If you have a friend or family member that may be struggling with a serious addiction to alcohol or drugs, determining when and how to take action can feel overwhelming. After all, if you lack concrete evidence that they are addicted to substances, you do not want to place blame or make accusations. Doing so can hurt your relationship. However, if you have a hunch that addiction is present, it is probably for good reasons.
Unfortunately, many addicted individuals are masters when it comes to hiding their problem. This makes it even more challenging to know when it is time to seek help on their behalf or encourage them to do so. However, there are certain signs that can alert you to the possibility of a life threatening addiction to substances. They consist of the following:
- Excessive partying
- Self isolation or withdrawal from preferred events and people
- Unaccounted financial losses
- Significant changes in appearance
- Inability to make or maintain eye contact
- Rapid mood swings
- Unprovoked aggression
- Sneaky or unusual behavior
- Making excuses to leave the house constantly
All of these can help you determine whether or not your loved one is struggling with an addiction. Physical signs can be difficult to notice, especially if the individual has only recently started abusing substances. Long term users may show more significant changes in appearance such as unusual skin complications, unbalanced gait and slurred speech. Skin may appear sallow and the face may look sunken in as well. These can be signs of serious health complications, making it critical for you to seek help for your loved one immediately.
It is important to keep in mind that addiction is considered to be a chronic disease. Like any other medical disease, it requires professional treatment in order to avoid serious health, legal and financial complications. Addiction is a disease that affects both the mind and body, making it difficult to overcome even with treatment. Finding the right inpatient program in PA is critical for long term success.
What is Inpatient Rehabilitation?
Inpatient rehabilitation is the most common form of treatment available for alcohol and drug addictions. It is also referred to as residential rehab because it requires patients to temporarily relocate to a treatment facility in order to receive the most intensive care possible. This can be a challenging requirement for many people, especially those with work or household obligations. However, it has been proven to be the most effective approach to addiction treatment making it worth the effort. Inpatient treatment centers maintain strict guidelines that patients must follow. One common guideline is known as a blackout period. During this time, residents are under strict 24/7 supervision and may have limited access outside of the facility and reduced contact with guests, including friends and family members. Some people may find this harsh initially, but it significantly reduce the risk for relapse which is most apparent during the early stages of recovery. In addition to this, it allows the patient to focus solely on his or her recovery plan.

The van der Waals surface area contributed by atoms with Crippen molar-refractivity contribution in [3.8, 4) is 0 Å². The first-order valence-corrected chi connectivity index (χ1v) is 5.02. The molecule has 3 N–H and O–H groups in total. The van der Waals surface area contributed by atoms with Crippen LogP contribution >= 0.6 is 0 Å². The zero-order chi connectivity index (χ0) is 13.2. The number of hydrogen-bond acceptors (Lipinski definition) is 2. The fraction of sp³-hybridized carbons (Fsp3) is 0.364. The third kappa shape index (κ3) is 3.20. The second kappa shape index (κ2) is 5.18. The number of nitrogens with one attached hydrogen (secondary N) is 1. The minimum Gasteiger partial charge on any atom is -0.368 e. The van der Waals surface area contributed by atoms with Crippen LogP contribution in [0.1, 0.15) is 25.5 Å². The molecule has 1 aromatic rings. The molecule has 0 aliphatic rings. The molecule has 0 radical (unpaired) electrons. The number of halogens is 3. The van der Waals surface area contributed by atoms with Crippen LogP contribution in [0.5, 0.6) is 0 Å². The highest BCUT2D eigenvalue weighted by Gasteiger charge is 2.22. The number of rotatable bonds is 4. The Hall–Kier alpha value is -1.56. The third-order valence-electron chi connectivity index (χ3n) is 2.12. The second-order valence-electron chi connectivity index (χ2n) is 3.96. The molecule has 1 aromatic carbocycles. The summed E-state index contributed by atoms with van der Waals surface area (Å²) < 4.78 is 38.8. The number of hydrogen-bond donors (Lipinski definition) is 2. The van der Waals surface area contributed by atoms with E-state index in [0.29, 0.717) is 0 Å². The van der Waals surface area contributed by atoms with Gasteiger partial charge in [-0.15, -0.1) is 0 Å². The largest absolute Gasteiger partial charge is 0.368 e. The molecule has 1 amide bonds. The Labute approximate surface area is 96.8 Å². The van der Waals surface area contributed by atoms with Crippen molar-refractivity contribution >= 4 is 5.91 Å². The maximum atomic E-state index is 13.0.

During residential treatment, patients have access to a diverse team of professionals, counseling options and recreational activities. Therapy plays a critical role in the recovery process. Some of the most popular options include the following:
- Individual counseling
- Group therapy
- Cognitive behavioral therapy
Individual counseling is a type of one on one therapy that focuses on the individual and his or her specific needs, goals and challenges. It provides a safe and proactive space where your loved one can work through issues they are facing during recovery. Therapists are available to provide support, develop strategies and to help patients find coping skills that they can use during and following treatment. Coping skills are necessary for combating cravings and avoiding triggers that have led individuals in recovery to relapse.
Virtually rehabilitation facilities utilize group therapy. It is a highly beneficial way for patients to socialize and share their experiences with addiction in a nonjudgmental and safe space. During it, therapists may also integrate activities and worksheets. Family and friend nights may also be available. Both of these options aim to get a patient’s loved ones involved in their recovery and to help them understand the nature of addiction.
Cognitive behavioral therapy is another effective form of one on one counseling that focuses on addressing and replacing self defeating behaviors with healthy alternatives. It can produce significant changes in a patient’s perspective and choices.
What Happens if They Refuse Treatment?
Another common problem that faces the loved ones of an addict is the refusal of treatment. Unfortunately, no one can force someone to seek help. Many people living with addiction need to experience severe consequences before they hit rock bottom and accept support in their recovery process. However, you can improve the odds that your friend or family member will choose to go to treatment.
Intervention is a rewarding experience that is designed to convince individuals to immediately begin the recovery process. During it, loved ones present their stance to the addicted individual and may also choose to present an ultimatum. It may be the turning point in your loved one’s life. If you have tried to reach them on your own and have not had success, consider comparing intervention methods or contacting professional interventionists for help. Rehabilitation centers may offer you support so you can find the right solution.
If you believe that someone you love is stuck in the cycle of addiction, you do not need to feel alone. Help is just a short phone call away. Our addiction specialists are waiting to provide the support and guidance you need to get your friend or family member into treatment. Call 888-380-0342 today to get started!